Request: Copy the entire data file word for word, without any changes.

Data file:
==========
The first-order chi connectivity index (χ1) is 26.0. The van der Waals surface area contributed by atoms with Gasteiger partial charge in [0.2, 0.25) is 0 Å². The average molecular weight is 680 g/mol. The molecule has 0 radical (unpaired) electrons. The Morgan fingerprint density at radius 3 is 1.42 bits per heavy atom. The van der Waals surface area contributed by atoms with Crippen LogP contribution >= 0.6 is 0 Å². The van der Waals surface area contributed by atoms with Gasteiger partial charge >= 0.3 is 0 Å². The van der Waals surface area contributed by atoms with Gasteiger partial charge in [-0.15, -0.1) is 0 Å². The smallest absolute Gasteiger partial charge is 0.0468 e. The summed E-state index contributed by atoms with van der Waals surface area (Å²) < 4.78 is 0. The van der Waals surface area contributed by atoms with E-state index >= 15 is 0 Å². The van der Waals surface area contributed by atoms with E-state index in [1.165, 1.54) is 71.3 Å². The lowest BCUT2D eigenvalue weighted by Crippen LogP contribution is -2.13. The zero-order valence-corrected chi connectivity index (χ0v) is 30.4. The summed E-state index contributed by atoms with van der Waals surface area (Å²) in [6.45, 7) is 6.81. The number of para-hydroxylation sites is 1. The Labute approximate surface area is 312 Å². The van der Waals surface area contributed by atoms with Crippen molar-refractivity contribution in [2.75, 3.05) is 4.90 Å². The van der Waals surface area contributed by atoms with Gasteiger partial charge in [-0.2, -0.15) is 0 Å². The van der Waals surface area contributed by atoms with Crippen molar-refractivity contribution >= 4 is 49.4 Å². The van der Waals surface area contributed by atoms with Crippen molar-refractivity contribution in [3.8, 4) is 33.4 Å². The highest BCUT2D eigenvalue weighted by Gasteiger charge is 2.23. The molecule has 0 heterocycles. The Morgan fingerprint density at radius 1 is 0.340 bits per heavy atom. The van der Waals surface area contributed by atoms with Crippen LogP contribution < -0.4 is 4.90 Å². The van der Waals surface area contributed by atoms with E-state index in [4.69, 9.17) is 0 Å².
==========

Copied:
The first-order chi connectivity index (χ1) is 26.0. The van der Waals surface area contributed by atoms with Gasteiger partial charge in [0.2, 0.25) is 0 Å². The average molecular weight is 680 g/mol. The molecule has 0 radical (unpaired) electrons. The Morgan fingerprint density at radius 3 is 1.42 bits per heavy atom. The van der Waals surface area contributed by atoms with Crippen LogP contribution >= 0.6 is 0 Å². The van der Waals surface area contributed by atoms with Gasteiger partial charge >= 0.3 is 0 Å². The van der Waals surface area contributed by atoms with Gasteiger partial charge in [-0.15, -0.1) is 0 Å². The smallest absolute Gasteiger partial charge is 0.0468 e. The summed E-state index contributed by atoms with van der Waals surface area (Å²) < 4.78 is 0. The van der Waals surface area contributed by atoms with E-state index >= 15 is 0 Å². The van der Waals surface area contributed by atoms with E-state index in [1.165, 1.54) is 71.3 Å². The lowest BCUT2D eigenvalue weighted by Crippen LogP contribution is -2.13. The zero-order valence-corrected chi connectivity index (χ0v) is 30.4. The summed E-state index contributed by atoms with van der Waals surface area (Å²) in [6.45, 7) is 6.81. The number of para-hydroxylation sites is 1. The Labute approximate surface area is 312 Å². The van der Waals surface area contributed by atoms with Crippen molar-refractivity contribution in [2.75, 3.05) is 4.90 Å². The van der Waals surface area contributed by atoms with Gasteiger partial charge in [-0.2, -0.15) is 0 Å². The van der Waals surface area contributed by atoms with Crippen molar-refractivity contribution >= 4 is 49.4 Å². The van der Waals surface area contributed by atoms with Crippen molar-refractivity contribution in [3.8, 4) is 33.4 Å². The highest BCUT2D eigenvalue weighted by Gasteiger charge is 2.23. The molecule has 0 heterocycles. The Morgan fingerprint density at radius 1 is 0.340 bits per heavy atom. The van der Waals surface area contributed by atoms with Crippen LogP contribution < -0.4 is 4.90 Å². The van der Waals surface area contributed by atoms with E-state index in [4.69, 9.17) is 0 Å².